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Edward Mead Johnson: Sales and Advertising Leadership

Johnson & Johnson co-founder Edward Mead Wood Johnson (1852-1934) was born April 23, 1852 at the family’s farm in Crystal Lake, Pennsylvania. He was the brother of Johnson & Johnson co-founders Robert Wood Johnson and James Wood Johnson.

Edward Mead Johnson began his career as a schoolteacher in a rural school for a year before leaving to study law at the University of Michigan, graduating with a law degree in 1876.  In 1878, at age 26, he joined his brother Robert’s partnership of Seabury & Johnson as a “traveler,” or salesman for several months before moving to the company’s advertising department.  In late 1885, he and his brothers left Seabury & Johnson to start Johnson & Johnson.  Along with James Wood Johnson, Edward Mead Johnson is one of the two founders represented in the Johnson & Johnson name.

Edward Mead Johnson

Image courtesy: Johnson & Johnson Archives

Edward Mead Johnson was in charge of sales and marketing at Johnson & Johnson, working out of the company’s early New York City office, first at 23 Cedar Street – a long, narrow office space two blocks from Wall Street, and then a few years later, around the corner at 92 William Street, while his brother James oversaw manufacturing operations in New Brunswick.  One of Edward Mead Johnson’s responsibilities was to prepare the sales catalogs and price lists for the new business. 

Johnson & Johnson New York Office, 92 William Street.

Image courtesy: Johnson & Johnson Archives

In 1886, Manhattan was still in the process of urbanizing, with farmland and farmhouses giving way to graded streets and stone and brick buildings, along with new skyscrapers.  Horse-drawn streetcars, carriages and taxis filled the streets, along with pedestrians. Lower Manhattan was the city’s – and the nation’s – economic center, with many firms locating their administrative offices in the Wall Street area, and Johnson & Johnson did the same. On Tuesday, October 26, 1886, the city celebrated the dedication of the brand-new Statue of Liberty in New York harbor with a parade and a ceremony led by President Grover Cleveland. The parade wove its way from Madison Square, down Fifth Avenue to Lower Manhattan; when it reached Wall Street, just two streets over from the Johnson & Johnson office, traders in the New York Stock Exchange threw ticker tape from the windows, inaugurating the first ticker tape parade to commemorate an important event.  The sounds of the celebration would have been unmistakable from the Johnson & Johnson office, and it’s possible that Edward Mead Johnson and the office staff could have taken a break from their working day to witness this historic occasion in person.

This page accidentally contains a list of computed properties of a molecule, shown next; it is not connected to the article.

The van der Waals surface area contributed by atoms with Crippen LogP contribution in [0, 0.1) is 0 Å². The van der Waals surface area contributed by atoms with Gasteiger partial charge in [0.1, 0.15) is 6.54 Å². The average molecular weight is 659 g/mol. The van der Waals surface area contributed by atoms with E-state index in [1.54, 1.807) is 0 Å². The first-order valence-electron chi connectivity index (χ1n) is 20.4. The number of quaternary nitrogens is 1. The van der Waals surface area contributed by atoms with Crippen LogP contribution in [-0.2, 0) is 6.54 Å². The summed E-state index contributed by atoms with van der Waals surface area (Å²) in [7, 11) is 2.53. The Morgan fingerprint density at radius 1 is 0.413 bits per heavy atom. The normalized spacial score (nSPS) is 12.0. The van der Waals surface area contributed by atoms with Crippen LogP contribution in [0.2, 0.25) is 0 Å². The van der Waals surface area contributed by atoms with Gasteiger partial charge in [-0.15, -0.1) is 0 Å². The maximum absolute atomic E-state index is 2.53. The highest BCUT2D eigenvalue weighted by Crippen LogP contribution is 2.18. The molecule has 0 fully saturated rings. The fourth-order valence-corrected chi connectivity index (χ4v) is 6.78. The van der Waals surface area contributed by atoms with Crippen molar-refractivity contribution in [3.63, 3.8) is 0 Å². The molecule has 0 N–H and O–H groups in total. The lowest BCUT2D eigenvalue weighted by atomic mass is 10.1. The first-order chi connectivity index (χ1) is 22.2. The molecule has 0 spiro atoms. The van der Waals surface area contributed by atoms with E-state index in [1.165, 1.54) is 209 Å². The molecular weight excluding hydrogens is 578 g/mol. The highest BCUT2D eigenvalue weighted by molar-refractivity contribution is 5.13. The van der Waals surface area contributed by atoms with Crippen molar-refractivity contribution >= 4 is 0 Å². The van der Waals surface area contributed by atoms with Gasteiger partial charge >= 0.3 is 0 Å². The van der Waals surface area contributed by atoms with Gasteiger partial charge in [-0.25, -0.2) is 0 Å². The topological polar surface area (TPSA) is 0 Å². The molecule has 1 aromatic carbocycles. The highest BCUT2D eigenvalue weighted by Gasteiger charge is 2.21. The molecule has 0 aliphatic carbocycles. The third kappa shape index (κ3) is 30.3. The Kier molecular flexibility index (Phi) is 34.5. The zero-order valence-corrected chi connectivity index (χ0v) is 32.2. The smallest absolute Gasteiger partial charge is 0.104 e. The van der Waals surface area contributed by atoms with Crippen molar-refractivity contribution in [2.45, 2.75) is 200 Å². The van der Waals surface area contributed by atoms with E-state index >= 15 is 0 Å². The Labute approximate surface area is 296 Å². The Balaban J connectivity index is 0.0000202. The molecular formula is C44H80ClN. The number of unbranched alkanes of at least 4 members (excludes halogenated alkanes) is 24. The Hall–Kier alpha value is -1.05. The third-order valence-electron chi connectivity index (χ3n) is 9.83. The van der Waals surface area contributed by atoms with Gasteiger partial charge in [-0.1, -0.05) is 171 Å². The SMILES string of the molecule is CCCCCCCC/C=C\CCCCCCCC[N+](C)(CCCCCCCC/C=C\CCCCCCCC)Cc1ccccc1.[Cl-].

Page from Johnson & Johnson salesman’s portfolio, late 1800s.

Image courtesy: Johnson & Johnson Archives

The arrival of elder brother Robert Wood Johnson in September of 1886 brought his business expertise and much-needed capital into the new firm of Johnson & Johnson, leading Edward Mead Johnson to write enthusiastically to customers about the influx of energy into the new business.

Early Johnson & Johnson ad with handwritten comments by Edward Mead Johnson.

Image courtesy: Johnson & Johnson Archives

As the business grew, Edward Mead Johnson continued to focus on leading the company’s sales efforts and on his role as secretary and then treasurer of the company’s board of directors. Beginning in the 1880s, Johnson & Johnson marketed a line of products to aid digestion, based on papaya.  Edward Mead Johnson and Scientific Director Fred Kilmer shared an interested in those product lines, devoting time and energy to them. Edward Mead Johnson’s increasing interest in these products was based on his experience as a father: he had an infant son with digestive difficulties.

In 1898, increasingly focused on the company’s products to improve digestion, Edward Mead Johnson left Johnson & Johnson, taking with him the company’s digestive products business. Edward Mead Johnson’s new company began focusing on products to help infants who were unable to digest milk.  Today, that company, now called Mead Johnson Nutrition, is a leading global company in the field of infant and child nutrition, illustrating Edward Mead Johnson’s share of the brothers’ talent for starting successful businesses and focusing on meeting unmet needs. 

Ad for JOHNSON’S® Digestive Tablets, late 19th century.

Image courtesy: Johnson & Johnson Archives

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